Strategic Guidance for an Integrated Approach to Security, Emergency Management And Resilience
More than a decade has passed since the world witnessed the horrifying events of Tuesday, September 11, 2001. After that long ago fateful morning, the United States government put into place new policies and programs that significantly transformed the way we protect our nation from acts of terror. While the initial purpose was to implement a new regime of antiterrorism measures, new programs that took into account threats involving both man-made and natural disasters were also developed. Whether it is increased information sharing among law enforcement and intelligence agencies, stronger border security, a layered aviation security regime, or stronger capabilities and more frequent and uniform training across all levels of government, today we are better prepared to prevent and protect against urgent threats and we have an enhanced ability to respond and quickly recover should another disaster occur.
Critical to helping us maintain this momentum is sharing our hard-won experiences with others. This handbook serves as an important contribution to this collaborative effort so that we may learn, practice and identify new ways to manage our risk and be prepared for the next generation of threats likely to emerge.
Of course, completely eliminating risk is not possible without compromising the freedoms and liberties we hold so dear. For example, we could stop all potential danger or risk from boarding a commercial airliner if we simply stopped flying. Keeping every possible danger from crossing our nation’s borders could be accomplished if we halted all imports and stopped all travel and commerce from entering our country. But these draconian scenarios are both unrealistic and undesirable. Therefore, homeland security is about risk management and not risk elimination. It is about determining what layers of security we can put in place to get the best possible protection at a reasonable cost.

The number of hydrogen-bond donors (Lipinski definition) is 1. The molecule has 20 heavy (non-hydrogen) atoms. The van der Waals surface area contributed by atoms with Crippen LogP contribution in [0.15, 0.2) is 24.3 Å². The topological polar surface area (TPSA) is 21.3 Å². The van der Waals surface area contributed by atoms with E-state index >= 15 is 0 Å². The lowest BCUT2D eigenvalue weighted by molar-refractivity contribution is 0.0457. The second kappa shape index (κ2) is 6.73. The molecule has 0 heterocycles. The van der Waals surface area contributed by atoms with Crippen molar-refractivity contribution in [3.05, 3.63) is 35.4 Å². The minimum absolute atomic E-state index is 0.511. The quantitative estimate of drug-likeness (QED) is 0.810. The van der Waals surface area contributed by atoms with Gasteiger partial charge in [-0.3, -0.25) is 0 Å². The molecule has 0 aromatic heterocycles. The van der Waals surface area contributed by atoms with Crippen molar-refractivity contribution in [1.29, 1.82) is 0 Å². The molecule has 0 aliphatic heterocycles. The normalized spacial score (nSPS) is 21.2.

Most recently, the U.S. was able to demonstrate success at reducing our risk of another potential terrorist attack on our shores with the death of Osama Bin Laden. However, this victory does not eliminate the threat of terrorism and should not foster complacency. Our adversaries are evolving; we will confront a new set of leaders who may think differently and develop novel tactics and technologies to carry out their threats.
In addition to terrorism, other actors threaten not only our homeland security but our economic well-being as well. Today’s persistent cyber threat represents an increasing highly disruptive threat to our national security; perhaps the biggest game changer since the onset of the nuclear age more than 65 years ago. Information technologies and network operations are essential to our daily lives as well as our global commerce. As a result, they continue to be targeted and attacked daily by a variety of actors ranging from today’s modern-day criminals interested in pure financial gain, to nation states seeking stronger advantages for their own global competitiveness and dominant war fighting powers. Despite various government initiatives to help mitigate our risk to cyber-attack, there is in place no comprehensive strategy for cyber defense and security. To be blunt, we lack a unified vision of the problem and a comprehensive set of solutions to tackle it.
Today more than ever, we need a knowledgeable and skilled security community to meet these challenges and others that we will certainly face. This handbook serves as an important resource so that we may learn from what has been accomplished, even in only the last few years, while building and expanding a new generation of leaders with new thinking, decision making, and strategies. We must be prepared to constantly retool our approach and adapt new plans and tactics that protect our nation without unreasonable financial and social costs.
As you read through this unique guide of critical homeland security issues, you can begin to identify where the future threats are likely to be. Through your own contributions, you can help identify the planning and tools necessary to help us best confront them.
Chairman of The Chertoff Group
Secretary of the U.S. Department of Homeland Security (2005-2009)